When I left a pretty great executive position on my birthday two years ago, I didn’t see it as a gift.
In fact, I was initially terrified and then entirely focused on landing a better job (read: salary). When the offer came, I was unprepared for my own reaction.
It was an uneventful Tuesday afternoon, around 4 PM. Especially uneventful since I was unemployed.
I was sitting in my car waiting outside the fence of my daughter’s school for her to come dawdling out, always last. My phone rang and there it was: the offer I wanted.
Six figure salary plus all the typical health benefits, an embedded bonus structure, and even profit sharing. With one of the largest corporations in the world.
Despite the enthusiasm I expressed in the three interviews that precipitated the call, I asked for two days to think about it. I couldn’t ignore the fact that what I wanted and had worked hard to attain caused bile to rise in the back of my mouth.
Soaking in the hot tub with the mental lubricant of a glass of Franzia, I bounced what seemed like lunacy around.
Could this be an opportunity to obtain something even greater, something I hadn’t even considered?
Let’s blame the boxed wine.
I turned the offer down and set off to replace my former salary on my own, with the freedom and autonomy I hadn’t realized I was craving.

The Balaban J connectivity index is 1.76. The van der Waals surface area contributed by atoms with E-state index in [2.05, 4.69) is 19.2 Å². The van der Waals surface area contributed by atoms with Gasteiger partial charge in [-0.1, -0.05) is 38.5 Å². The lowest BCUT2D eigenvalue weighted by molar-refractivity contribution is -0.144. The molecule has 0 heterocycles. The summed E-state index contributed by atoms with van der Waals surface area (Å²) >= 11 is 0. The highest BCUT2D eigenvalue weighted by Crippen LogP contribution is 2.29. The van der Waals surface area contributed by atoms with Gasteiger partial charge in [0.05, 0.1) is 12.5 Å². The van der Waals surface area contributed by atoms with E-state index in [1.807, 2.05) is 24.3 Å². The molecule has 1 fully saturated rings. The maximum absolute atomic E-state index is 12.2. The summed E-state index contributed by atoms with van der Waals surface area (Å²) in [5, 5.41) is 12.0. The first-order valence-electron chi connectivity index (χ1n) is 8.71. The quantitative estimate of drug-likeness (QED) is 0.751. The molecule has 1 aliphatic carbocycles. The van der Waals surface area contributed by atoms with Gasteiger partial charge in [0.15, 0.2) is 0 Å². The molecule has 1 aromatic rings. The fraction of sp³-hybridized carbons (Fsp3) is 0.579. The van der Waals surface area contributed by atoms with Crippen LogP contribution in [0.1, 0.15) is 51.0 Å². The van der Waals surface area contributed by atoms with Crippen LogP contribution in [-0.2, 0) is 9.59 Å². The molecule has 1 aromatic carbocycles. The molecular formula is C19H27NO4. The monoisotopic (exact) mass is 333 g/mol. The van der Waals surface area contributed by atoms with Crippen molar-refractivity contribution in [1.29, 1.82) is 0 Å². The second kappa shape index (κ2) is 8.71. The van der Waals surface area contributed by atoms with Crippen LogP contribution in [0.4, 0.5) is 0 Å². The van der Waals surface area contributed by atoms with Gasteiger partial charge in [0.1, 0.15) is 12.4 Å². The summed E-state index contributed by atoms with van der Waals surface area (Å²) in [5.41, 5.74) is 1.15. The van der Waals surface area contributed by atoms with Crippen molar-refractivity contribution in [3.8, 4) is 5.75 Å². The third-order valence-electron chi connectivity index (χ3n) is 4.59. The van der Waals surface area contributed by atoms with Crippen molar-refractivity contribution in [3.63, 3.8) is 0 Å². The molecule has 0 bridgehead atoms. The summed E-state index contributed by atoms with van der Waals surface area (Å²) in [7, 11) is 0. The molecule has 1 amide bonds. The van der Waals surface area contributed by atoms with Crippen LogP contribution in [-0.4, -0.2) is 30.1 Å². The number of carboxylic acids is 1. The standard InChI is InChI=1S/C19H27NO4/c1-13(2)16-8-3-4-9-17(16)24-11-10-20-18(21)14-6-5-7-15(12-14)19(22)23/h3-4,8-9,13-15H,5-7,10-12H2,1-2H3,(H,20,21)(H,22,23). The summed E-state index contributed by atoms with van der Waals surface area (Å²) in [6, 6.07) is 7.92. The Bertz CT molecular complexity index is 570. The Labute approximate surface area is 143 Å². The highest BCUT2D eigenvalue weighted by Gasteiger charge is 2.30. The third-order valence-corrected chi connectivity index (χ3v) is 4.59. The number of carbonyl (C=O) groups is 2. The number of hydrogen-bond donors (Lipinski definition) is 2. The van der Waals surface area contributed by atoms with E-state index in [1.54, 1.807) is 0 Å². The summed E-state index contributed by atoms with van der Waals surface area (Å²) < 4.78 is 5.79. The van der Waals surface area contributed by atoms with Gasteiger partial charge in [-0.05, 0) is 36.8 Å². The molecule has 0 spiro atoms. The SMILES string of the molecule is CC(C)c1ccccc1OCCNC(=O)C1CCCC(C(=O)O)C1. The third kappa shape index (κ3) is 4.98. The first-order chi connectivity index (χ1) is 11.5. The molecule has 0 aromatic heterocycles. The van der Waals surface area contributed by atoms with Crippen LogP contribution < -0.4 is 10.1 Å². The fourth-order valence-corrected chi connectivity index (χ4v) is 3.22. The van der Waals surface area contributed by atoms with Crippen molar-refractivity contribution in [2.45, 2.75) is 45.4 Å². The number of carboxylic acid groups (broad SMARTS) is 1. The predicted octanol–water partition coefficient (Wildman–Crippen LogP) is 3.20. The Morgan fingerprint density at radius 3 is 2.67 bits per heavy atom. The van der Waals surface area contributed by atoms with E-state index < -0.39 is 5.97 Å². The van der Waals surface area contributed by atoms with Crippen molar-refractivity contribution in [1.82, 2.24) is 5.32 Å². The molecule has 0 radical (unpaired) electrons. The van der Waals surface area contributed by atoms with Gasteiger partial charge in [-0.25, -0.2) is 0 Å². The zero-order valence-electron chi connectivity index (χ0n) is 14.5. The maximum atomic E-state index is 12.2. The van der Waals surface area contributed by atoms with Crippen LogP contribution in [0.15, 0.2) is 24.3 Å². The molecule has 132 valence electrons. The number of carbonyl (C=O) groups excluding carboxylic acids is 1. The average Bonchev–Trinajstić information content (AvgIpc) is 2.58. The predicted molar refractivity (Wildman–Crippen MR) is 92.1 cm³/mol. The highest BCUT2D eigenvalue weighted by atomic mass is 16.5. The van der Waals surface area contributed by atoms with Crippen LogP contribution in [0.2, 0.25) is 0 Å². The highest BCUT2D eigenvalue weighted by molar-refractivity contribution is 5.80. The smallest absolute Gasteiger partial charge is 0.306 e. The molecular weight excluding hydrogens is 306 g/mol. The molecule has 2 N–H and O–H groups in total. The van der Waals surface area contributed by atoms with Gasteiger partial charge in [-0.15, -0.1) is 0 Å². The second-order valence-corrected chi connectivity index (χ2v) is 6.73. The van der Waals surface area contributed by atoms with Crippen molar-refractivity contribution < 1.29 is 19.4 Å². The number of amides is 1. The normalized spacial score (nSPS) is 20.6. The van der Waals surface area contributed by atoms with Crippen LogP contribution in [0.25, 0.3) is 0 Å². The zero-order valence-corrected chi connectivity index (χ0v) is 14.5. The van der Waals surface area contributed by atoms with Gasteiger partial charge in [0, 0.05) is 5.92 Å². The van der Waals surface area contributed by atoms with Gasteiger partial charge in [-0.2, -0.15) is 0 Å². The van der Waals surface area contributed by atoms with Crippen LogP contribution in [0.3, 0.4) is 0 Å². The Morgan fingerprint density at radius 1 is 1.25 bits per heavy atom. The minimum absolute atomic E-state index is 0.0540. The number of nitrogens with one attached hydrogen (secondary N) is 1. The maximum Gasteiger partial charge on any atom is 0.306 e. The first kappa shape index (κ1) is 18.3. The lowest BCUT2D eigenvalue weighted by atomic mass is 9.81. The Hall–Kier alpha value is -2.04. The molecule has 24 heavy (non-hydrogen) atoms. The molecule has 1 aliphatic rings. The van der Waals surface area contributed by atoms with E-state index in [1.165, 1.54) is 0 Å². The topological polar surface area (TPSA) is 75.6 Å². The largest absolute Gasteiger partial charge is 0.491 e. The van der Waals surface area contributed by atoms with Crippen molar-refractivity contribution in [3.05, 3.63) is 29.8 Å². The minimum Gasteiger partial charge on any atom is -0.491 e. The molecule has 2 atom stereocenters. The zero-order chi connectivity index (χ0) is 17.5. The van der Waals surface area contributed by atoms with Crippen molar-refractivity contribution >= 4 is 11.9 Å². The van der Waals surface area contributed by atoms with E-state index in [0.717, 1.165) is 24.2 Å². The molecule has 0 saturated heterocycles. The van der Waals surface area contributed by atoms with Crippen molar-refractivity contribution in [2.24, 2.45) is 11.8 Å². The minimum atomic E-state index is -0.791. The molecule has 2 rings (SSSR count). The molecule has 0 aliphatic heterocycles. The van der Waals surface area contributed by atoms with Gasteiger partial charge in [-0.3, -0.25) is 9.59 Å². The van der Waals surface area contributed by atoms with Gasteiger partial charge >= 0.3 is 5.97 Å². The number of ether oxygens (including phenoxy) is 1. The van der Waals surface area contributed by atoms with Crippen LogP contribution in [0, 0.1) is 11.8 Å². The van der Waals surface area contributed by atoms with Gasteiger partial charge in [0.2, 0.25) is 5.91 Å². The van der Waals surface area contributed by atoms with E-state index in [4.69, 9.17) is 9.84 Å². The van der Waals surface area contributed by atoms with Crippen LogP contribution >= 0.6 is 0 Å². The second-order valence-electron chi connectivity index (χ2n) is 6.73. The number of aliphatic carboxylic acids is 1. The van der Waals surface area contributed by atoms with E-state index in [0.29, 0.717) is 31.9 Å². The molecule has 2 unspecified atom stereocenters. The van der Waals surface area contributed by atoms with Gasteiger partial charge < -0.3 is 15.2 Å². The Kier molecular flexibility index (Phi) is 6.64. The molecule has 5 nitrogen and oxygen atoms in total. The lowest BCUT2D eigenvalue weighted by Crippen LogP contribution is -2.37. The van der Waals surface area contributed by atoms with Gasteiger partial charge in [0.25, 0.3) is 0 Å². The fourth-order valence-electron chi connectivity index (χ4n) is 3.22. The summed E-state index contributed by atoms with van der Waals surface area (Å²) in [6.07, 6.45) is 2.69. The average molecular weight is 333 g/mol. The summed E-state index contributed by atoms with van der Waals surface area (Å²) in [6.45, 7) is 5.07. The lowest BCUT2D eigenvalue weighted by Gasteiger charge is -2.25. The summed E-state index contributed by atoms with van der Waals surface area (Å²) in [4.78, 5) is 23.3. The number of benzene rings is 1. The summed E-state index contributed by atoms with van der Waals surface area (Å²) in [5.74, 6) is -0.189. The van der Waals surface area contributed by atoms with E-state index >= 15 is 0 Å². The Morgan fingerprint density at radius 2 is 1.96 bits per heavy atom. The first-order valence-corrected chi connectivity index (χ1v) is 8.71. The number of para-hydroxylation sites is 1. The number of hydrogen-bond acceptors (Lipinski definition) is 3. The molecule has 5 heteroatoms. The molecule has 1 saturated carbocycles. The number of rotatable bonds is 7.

The initial excitement of sleeping in and logo mock-ups quickly progressed to sheer panic and constant self-doubt. This was not terribly surprising since I was entirely unsure of what product or service I would be offering an as yet unidentified market.
Coaching seemed like a logical combination of my education and skills, but I quickly got bored with what seemed like therapy with better dressed adults.
I hawked two articles to a local magazine for $40 apiece, for which I was never paid.
Then I started picking up odd jobs from various professionals – which started with copying and collating a binder for $20 and a personal copy of the content.
It took a challenging level of humility to let go of my hard fought power executive identity and literally accept every opportunity that came my way, all in the name of learning and introductions.
I’m an overly confident person. Yet, I cannot emphasize enough how difficult it was to press on with yet another website or “networking” event with just a few hundred in monthly income during that first year, or no income at all.
I asked myself multiple times if I was experiencing an early mid-life crisis; standing in front of a hot copy machine with two master’s degrees and a dozen paper cuts.
I thought I, of all people, could do this. But all evidence was to the contrary.
Fortunately, I always had two fans cheering the pathetic milestones. My kids were a source of endless motivation when I had none left.
Next week is the two-year anniversary of my last day of “employment”.
Unlike last year’s sad passing of a date I had hoped would mark solopreneurial success, this year there is finally cause for celebration…and relief.
I’ve reached my initial goal: replacing my former salary.
I wasn’t even paying attention, having succumb to the disheartening two steps forward, 1.9 steps back progress.
It was worth every set-back, every humbling task, and every disappointment.
The next goal? Fit that same income into 30 hours a week, or less.
In the meantime, I’m a big fan of delicious rewards.